Delhi High Court has allowed the National Law University, Delhi, to correct the error of removing vertical reservation for OBC and EWS categories in its admission notification, and place a revised notification before the court on Monday.
While noting that the University has misinterpreted the order of the court dated June 29, wherein a stay was imposed on 50% domicile reservation, the Division Bench of Justice Hima Kohli and Justice Subramonium Prasad clarified that the said order was only restricted to domicile reservation and had nothing to do with vertical reservations.
The order has come in an application moved by Delhi Government before challenging the admission notification issued by the National Law University, Delhi, so far as it eliminates vertical reservation for Other Backward Classes (OBC) and Economically Weaker Section (EWS) categories.
While rapping the University for misinterpreting its order dated June 29, the court said:
'You have squarely botched up the order… You are having a selective reading of our order as per your assumptions and creating a mess for the students. We expect better interpretation of orders from a law school. You have chosen to undo things that shouldn't have been undone.'
Meanwhile, NLU Delhi informed the court that if they allow vertical reservation for aforesaid categories, they won't be able to provide hostel accommodation to all B.A. LL.B students as there are infrastructure constraints.
The University, however, did admit the fact that it had misunderstood the order of the court and that it is willing to issue a fresh admission notification within a week.
'We are unable to move our concerns as they Governing Council has not been holding meetings', Mr Sanjay Vashishtha, who appeared for the NLU Delhi submitted.
While directing the University to place the revised notification/addendum before the court before Monday, the court highlighted that:
'If the University is facing problems with regards to infrastructure or reservation, there are other ways to take legal recourse for that. The order of this court cannot be misinterpreted to do the same.'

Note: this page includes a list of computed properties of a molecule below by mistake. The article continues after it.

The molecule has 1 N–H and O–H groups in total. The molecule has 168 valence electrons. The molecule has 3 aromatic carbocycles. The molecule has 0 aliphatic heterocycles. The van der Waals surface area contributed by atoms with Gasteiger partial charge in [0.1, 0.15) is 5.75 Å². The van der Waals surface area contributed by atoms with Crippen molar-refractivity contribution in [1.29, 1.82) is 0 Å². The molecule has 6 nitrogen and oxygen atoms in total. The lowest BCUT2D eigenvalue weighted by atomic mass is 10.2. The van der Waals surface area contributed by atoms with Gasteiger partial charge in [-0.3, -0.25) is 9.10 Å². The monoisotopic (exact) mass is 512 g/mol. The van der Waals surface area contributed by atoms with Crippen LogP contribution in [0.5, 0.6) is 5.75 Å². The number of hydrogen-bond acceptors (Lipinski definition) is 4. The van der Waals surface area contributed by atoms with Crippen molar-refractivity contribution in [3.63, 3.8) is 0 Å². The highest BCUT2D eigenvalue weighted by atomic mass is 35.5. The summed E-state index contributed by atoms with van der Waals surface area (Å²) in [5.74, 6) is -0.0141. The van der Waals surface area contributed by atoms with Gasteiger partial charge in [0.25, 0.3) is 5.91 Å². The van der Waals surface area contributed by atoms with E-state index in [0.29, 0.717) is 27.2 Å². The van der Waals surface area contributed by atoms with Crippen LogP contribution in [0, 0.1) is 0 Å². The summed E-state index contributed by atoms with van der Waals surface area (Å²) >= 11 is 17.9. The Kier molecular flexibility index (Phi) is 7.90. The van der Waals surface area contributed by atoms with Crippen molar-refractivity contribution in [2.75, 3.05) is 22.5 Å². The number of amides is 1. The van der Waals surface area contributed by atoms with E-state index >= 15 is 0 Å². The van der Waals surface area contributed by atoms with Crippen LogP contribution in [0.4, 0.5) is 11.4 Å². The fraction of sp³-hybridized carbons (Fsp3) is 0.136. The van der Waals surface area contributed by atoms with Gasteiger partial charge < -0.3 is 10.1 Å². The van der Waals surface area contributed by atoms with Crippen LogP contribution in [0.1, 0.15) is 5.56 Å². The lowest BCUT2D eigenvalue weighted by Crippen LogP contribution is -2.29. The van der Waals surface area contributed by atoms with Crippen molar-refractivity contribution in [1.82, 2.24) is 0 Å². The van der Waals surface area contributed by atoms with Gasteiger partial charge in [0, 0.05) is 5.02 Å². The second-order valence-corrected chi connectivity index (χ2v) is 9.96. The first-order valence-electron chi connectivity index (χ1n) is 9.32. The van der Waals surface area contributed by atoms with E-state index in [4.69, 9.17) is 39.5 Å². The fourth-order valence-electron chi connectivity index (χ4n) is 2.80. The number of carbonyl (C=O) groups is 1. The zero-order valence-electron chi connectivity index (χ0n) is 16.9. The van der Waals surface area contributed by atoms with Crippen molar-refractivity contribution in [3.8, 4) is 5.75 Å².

Moved as an application in a pending writ petition titled Balvinder Sangwan v. State of NCT of Delhi
the application wanted the court to clarify as to whether the maintenance of status quo ante, as mentioned in the order dated June 29, refers to only 50% domicile reservation and not to the vertical reservation for OBC and EWS categories.
The Delhi Government had submitted that the decision of the University to eliminate 22% reservation for OBC and 10% reservation for EWS in its Admission Notification released on June 30 is not only the incorrect interpretation of the court's order dated June 29, but it also goes against the University's constitutional and statutory obligations.
It was submitted that the present writ petition only concerned itself with the 50% domicile reservation, and had nothing to do with the vertical reservation for OBC and EWS categories.
It was argued in the application that the University is statutorily bound to provide vertical reservation to OBC under Central Educational Institutions (Reservation in Admission) Act, 2006.
In addition to this, the application also challenged the decision of the University to not to provide hostel accommodation to LL.M and PhD students. It says:
'Now, in terms of the Admission Notification dated 30.06.2020, only a total of 415 students (plus detainees and contingency if any) will have to be accommodated in the Hostels, as against provision for 480 accommodations.'
It was the case of the Delhi Government that by its revised admission notification, the University is implicitly discouraging applications from candidates that may hail from OBC or EWS sections of society.
Therefore, the Delhi Government wanted the court to stay the operation of the revised admission notification dated 30/06/20 till the final disposal of the present application.